The Remarkable Impact of the Deep Tunnel
Once widely maligned, the project was the key to transforming the Milwaukee River.
This week the Milwaukee Journal Sentinel published an excellent series, “Rivers Reborn,” on the impact of having cleaner rivers in the Greater Milwaukee region. A story by Tom Daykin noted that “the total fair market value of riverfront properties between North Ave. and the Milwaukee harbor increased by nearly 150% from 2001 through 2013…That added more than $520 million in value.” During that same period, he noted, the total value of all Milwaukee properties increased by just 44 percent.
The creation of the RiverWalk under Mayor John Norquist was a key factor in that development, but it would have been for naught if the once filthy river hadn’t first been cleaned up. And the number one factor transforming the river, as a sidebar written by JS environmental reporter Don Behm concluded, was the building of the Deep Tunnel. “After the tunnel was completed, there were immediate gains in water quality in the waterways flowing through central Milwaukee… At the time, combined sanitary and storm sewers in central Milwaukee and eastern Shorewood overflowed each time more than one-quarter of an inch of rain fell — up to 60 times a year. The overflows sent sewage with heavy loads of bacteria into the rivers.” But after the Deep Tunnel was built the sewer overflows dropped from nearly 60 a year to an average of 2.4 overflows, Behm notes.
A 2007 study with data from the Southeastern Wisconsin Regional Planning Commission showed that prior to the Deep Tunnel’s creation, “point pollution” mostly caused by sewer overflows (and partly by industrial discharges) was the main cause of regional water pollution, but after the Deep Tunnel, point pollution dropped to causing just 9 percent of the problem. Non-point pollution had now become the major, remaining source of pollution, causing about 90 percent of the region’s problems. These are mostly “pollutants washed off the landscape in storms,” as Behm writes, including “bacteria from birds and animals, dirt and salt from streets and parking lots, vehicle fluids, fertilizers and pesticides.”
Such non-point pollution is tougher to reduce because it greatly depends on residents in the region changing their behavior, reducing their use of lawn and garden fertilizers, salt on sidewalks and driveways, or cars that leak oil and other fluids, all of which gets swept into the rivers during rainstorms. Residents can also reduce the amount of storm water runoff by using rain barrels or installing permeable pavement.
When in fact it was a nationally notable success. “Most cities would kill to have the system Milwaukee has. I know I would,” said Don Theiler, then head of the King County Wastewater Treatment Division in Seattle, in a 2007 interview for a Milwaukee Magazine story I wrote.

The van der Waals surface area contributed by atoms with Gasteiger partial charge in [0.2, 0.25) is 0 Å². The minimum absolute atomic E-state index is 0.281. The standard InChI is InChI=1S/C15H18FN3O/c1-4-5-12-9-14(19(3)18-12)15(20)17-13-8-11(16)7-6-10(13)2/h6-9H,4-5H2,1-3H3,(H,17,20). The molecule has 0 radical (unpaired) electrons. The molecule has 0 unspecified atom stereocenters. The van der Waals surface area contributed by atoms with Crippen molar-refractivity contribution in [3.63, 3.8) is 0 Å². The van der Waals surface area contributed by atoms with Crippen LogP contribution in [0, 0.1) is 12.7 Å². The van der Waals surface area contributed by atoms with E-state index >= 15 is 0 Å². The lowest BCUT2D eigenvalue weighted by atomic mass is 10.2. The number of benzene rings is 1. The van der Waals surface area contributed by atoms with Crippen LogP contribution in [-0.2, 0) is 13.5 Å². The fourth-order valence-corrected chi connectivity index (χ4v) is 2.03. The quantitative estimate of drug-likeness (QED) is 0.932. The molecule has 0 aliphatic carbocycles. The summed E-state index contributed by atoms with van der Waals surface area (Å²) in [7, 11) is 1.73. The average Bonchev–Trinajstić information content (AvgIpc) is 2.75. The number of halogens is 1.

But Sykes and Belling couldn’t have propagated their wildly inaccurate message if not for the Milwaukee Journal Sentinel, which for many years ran screaming front-page headlines about sewage being dumped into the lake, without ever making it clear how rare this was — or how much the situation had changed in Milwaukee. In my Milwaukee Magazine column, I had quotes from suburban officials blasting the JS and talk radio for misleading the public.
Professors Erika T. Jensen and Sandra L. McLellan of the highly touted UW-Milwaukee Great Lakes WATER Institute did a study of media coverage of beach closings, and found that over a five-year period, the Journal Sentinel did 19 stories blaming sewer overflows for bacterial contamination of beaches. Not one was true, they concluded. Instead the bacteria came from storm water contaminated with fecal waste from pets and wildlife, particularly sea gulls.
McLellan told me that when she gave talks in town about the true cause of beach closings, audiences overwhelmingly — and wrongly — believed sewer overflows were the culprit. As a Journal Sentinel editorial in 2007 noted, “Due to the constant and often uninformed sniping by talk radio and other critics, many people have mistakenly come to think of the tunnel system as a colossal, obscenely expensive public works failure.”
The editorial, naturally, left out the impact of the newspaper’s own stories. But by then, the paper had begun to make an about-face. The reign of terror against the MMSD, which I suspect was pushed by the newspaper’s managing editor George Stanley, had ended. Behm was assigned to cover the MMSD and all those stories wrongly blaming beach closings on the MMSD ended. However, the current series consigned Behm’s take on the Deep Tunnel’s impact to a small sidebar — clearly an editor’s decision.
Still, the series will definitely help the community understand what is really going on. But there is still a lot of damage to undo. I suspect a survey of regional residents would show many still believe — wrongly — that the Deep Tunnel is a failure and that it — rather than day-to-day decisions by residents — is a major cause of the area’s remaining water pollution. And it’s hard to solve a problem if you don’t understand the true cause of it.
Deep Tunnel Construction